Choose a natural landscape. Follow the basic design process. Use whatever print method, inks and paper you think will suit your image
Natural landscapes check and log
• Consider the different stages you went through during your preparatory studies and how relevant, or unsuitable, the process was in forming the design for your final print.
• In what ways were you able to capture the character of the scene? Did you find you had gathered enough preparatory work to help with your final image?
• Describe your decision-making when selecting and composing your design and printmaking method.
I decided to use a part of the River Cam just down the road from my house for this project – it is somewhere I go nearly every day and see in many different weathers and seasons. It was a part of the river that I had drawn and painted earlier as part of an OCA Watercolour course, and had photographed many times (see below) but wanted to explore different ways of interpreting the scene in different print media.
I began by making three quick sketches of the same scene from different perspectives.
I then did longer line and tonal studies.
I finally decided on a closer crop just of the trees and their reflection to focus in on a moody February scene with skeletal branches and plant stalks in the foreground, and turbulent water. In this sketch you can see the ripples left by a passing rowing boat. The clouds in the sky are windy with patches of light shining through and reflecting in pools on the water. But the composition was not yet right.
This last sketch reminded me of a moody square format painting watercolour I had done for an OCA watercolour course. So I decided to base my print on that design.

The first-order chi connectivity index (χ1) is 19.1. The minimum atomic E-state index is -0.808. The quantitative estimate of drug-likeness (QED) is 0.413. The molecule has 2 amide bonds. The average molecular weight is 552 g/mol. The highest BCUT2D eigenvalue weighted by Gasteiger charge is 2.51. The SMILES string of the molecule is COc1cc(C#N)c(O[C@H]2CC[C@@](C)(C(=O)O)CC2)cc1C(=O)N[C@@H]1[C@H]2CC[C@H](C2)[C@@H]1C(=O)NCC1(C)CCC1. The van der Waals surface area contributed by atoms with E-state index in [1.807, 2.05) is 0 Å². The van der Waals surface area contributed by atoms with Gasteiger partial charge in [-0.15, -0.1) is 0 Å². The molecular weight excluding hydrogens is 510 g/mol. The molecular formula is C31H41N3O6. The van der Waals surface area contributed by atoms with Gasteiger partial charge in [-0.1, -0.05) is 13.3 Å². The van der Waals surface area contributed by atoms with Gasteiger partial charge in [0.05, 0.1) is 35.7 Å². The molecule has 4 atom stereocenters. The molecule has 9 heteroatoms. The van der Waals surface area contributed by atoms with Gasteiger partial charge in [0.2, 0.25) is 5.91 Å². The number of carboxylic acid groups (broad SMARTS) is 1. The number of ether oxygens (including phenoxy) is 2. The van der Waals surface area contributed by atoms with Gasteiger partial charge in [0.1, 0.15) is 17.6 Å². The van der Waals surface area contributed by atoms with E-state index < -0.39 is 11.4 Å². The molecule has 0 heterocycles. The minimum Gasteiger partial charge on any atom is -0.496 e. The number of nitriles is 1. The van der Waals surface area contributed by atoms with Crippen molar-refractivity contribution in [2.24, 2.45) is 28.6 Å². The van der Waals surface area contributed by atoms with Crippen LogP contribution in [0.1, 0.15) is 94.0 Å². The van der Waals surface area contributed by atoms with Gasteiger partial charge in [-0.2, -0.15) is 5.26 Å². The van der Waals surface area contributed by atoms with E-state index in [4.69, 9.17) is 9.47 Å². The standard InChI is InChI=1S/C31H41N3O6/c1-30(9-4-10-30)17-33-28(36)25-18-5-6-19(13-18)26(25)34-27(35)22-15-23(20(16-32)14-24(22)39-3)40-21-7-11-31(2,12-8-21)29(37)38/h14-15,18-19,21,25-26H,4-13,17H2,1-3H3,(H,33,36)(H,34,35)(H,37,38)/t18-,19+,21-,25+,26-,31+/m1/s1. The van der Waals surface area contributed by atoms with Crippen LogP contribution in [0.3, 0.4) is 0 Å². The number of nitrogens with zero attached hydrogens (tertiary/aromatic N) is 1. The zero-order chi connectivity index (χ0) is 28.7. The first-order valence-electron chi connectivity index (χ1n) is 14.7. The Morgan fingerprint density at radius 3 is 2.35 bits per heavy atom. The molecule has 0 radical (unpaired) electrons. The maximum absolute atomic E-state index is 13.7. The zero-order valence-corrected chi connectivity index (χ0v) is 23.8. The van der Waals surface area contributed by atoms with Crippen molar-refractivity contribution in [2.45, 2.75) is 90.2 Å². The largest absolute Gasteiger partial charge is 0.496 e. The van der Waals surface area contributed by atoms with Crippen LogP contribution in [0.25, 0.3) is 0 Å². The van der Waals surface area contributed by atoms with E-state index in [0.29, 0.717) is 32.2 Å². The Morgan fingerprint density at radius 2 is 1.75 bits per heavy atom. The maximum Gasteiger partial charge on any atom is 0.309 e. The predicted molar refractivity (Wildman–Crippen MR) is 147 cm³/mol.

I also looked at paintings of Kurt Jackson for ideas about mood, colour and composition. He often uses square formats and I like the semi-abstract nature of his work. I considered things like the positioning of the horizon and verticals – whether these should be at half or thirds way, whether they should be regular or in what way they might vary.
Considering printmaking method
At this stage I also started to think about printmaking method – reviewing some of the prints I had done earlier of other parts of the river. I had experimented with different types of monoprint, soft foam and foam board, chine colle and collagraph.
I also looked at other printmakers I liked, particularly:
- Iona Howarth who uses carborundum and drypoint.
- Degas with his moody monoprints
- Impressionist monprints like Pissarro
- Woodcuts of Anselme Kiefer
- Woodcuts of Hokusai
I also like Dutch watercolour landscapes.
Natural landscape lines, shapes, textures and colours.
Experimenting with photos to get a wide range of weathers and times of day, including those when sketching is not easy eg night-time, when it is very cold, fog (gets too much on my chest)